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David Bohannon

dbohannon

David Bohannon is a senior security consultant at Synopsys. His work is heavily focused on web applications, frameworks, and middleware technologies. In addition to client-facing engagements, David also conducts internal software development and vulnerability research for Synopsys. He holds a Bachelor of Science in Computer Science from University of Georgia.


Posts by David Bohannon:

 

What you should know about the recent Atlanta ransomware attack

The city of Atlanta has become one of the latest victims of a ransomware attack. The attack is believed to be the result of the SamSam malware that has compromised various healthcare, government, and educational systems over the past several years. Is SamSam malware responsible? This malware initially targeted a remote code execution vulnerability in JBoss web servers, but it has also been known to target exposed RDP and FTP services. If we continue with the assumption that the SamSam malware is responsible for locking down Atlanta’s IT systems, what could have been done to prevent such an attack, and what are some of the hurdles an organization may encounter? Is a simple patch the solution? If the ransomware attack originated from the original flavor of SamSam, which targets vulnerable JBoss servers, the first solution is to patch to a nonvulnerable version of JBoss. While this may sound easy in theory, it often becomes difficult in practice.

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Posted in Data Breach | Comments Off on What you should know about the recent Atlanta ransomware attack

 

Node.js: Preventing common vulnerabilities in the MEAN stack

Before jumping into the final post within our discussion on vulnerabilities in the MEAN stack, look back at the other four posts within this series discussing MongoDB, Express.js (Core), Express.js (Sessions and CSRF), and AngularJS. Development mode (Node.js/Express.js) By default, Express applications run in development mode unless the NODE_ENV environmental variable is set to another value. In development mode, Express returns more verbose errors which can result in information leakage. For example, the error message below returns the full path to the requested file. This also provides an attacker with information about the host system.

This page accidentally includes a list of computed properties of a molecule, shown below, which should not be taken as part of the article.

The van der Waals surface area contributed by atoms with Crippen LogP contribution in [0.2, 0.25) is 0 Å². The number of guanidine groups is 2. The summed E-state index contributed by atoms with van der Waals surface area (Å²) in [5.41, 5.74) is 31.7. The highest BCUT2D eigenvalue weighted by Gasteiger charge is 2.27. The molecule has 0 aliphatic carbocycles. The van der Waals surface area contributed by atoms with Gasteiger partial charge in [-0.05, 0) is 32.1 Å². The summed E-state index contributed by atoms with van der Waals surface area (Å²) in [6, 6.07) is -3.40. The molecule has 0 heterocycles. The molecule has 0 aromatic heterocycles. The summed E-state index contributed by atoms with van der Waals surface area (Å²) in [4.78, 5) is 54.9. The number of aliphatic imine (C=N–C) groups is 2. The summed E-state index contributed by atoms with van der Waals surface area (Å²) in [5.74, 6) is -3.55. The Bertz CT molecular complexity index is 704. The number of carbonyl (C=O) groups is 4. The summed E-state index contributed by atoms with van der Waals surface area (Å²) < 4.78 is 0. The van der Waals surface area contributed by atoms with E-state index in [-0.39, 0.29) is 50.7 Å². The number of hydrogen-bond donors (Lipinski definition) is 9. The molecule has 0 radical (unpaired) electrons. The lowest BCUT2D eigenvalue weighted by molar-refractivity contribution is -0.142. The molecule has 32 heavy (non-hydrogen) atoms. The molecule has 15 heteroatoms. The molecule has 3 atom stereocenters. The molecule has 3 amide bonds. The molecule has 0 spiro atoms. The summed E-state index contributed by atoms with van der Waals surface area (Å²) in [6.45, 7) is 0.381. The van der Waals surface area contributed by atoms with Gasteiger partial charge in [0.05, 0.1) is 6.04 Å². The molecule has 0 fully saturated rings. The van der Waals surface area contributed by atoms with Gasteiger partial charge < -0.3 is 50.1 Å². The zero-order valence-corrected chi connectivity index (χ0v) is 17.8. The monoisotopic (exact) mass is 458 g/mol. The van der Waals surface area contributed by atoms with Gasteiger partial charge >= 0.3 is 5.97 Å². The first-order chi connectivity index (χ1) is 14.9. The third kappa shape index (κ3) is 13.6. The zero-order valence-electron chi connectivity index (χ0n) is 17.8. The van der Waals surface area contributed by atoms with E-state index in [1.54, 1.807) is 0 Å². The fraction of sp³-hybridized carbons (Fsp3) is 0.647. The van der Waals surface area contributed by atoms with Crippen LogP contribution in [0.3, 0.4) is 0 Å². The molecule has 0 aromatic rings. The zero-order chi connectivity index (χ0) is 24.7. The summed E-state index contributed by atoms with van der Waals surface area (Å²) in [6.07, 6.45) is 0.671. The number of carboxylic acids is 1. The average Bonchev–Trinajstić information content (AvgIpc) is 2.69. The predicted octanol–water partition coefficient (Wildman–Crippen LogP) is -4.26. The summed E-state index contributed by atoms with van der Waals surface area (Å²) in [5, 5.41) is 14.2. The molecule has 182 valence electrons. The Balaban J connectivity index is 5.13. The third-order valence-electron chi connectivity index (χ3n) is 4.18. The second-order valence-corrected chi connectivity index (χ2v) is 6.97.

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Posted in Open Source Security, Software Architecture and Design, Web Application Security | Comments Off on Node.js: Preventing common vulnerabilities in the MEAN stack

 

AngularJS: Preventing common vulnerabilities in the MEAN stack

Learn how to prevent common AngularJS vulnerabilities related to expression injection, local storage information leakage, and Angular’s own SCE service.

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Posted in Software Architecture and Design, Web Application Security | Comments Off on AngularJS: Preventing common vulnerabilities in the MEAN stack

 

ExpressJS: Preventing common vulnerabilities in the MEAN stack (Part 2)

With MEAN stack apps, you can store the session state client-side in a JSON Web Token or custom cookie object. But how do you invalidate a user’s session?

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Posted in Web Application Security | Comments Off on ExpressJS: Preventing common vulnerabilities in the MEAN stack (Part 2)

 

ExpressJS: Preventing common vulnerabilities in the MEAN stack (Part 1)

With the Express framework, developers can easily add multiple middleware plugins globally to all routes. But middleware must be applied in the right order.

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Posted in Open Source Security, Web Application Security | Comments Off on ExpressJS: Preventing common vulnerabilities in the MEAN stack (Part 1)

 

MongoDB: Preventing common vulnerabilities in the MEAN stack

MEAN stack applications (MongoDB, Express.js, AngularJS, and Node.js) are becoming increasingly popular as lightweight, easily deployable frameworks due to a vast ecosystem of middleware plugins and dependencies. But just how secure are these technologies?

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Posted in Open Source Security, Web Application Security | Comments Off on MongoDB: Preventing common vulnerabilities in the MEAN stack

 

How to mitigate the Java deserialization vulnerability in JBoss application servers

Multiple versions of JBoss contain a vulnerability that can allow remote users to execute arbitrary code on the server running JBoss; mitigating this issue is not always as simple as upgrading JBoss to the latest version. The Java deserialization vulnerability (CVE 2015-7501 and CWE-502, disclosed in January 2015) affects specific classes within the Apache Commons-Collections library prior to versions 3.2.2 and 4.1; this vulnerability allows remote code execution by an unauthenticated attacker. The Apache Commons-Collections library is included in multiple middleware technologies, including JBoss application servers. JBoss is of particular interest because the invoker servlets which pass serialized objects to the vulnerable Commons-Collections classes are made available over the HTTP web listener (i.e., port 80, 8080, etc.), increasing the likelihood that they are externally accessible beyond corporate firewalls and available to an attacker. Default configurations of JBoss versions 4.3.x, 5.x, and 6.x contain the vulnerable Commons-Collections library and have the invoker servlets enabled; however, the invoker servlets are not enabled by default in JBoss version 7.x.

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Posted in Software Architecture and Design | Comments Off on How to mitigate the Java deserialization vulnerability in JBoss application servers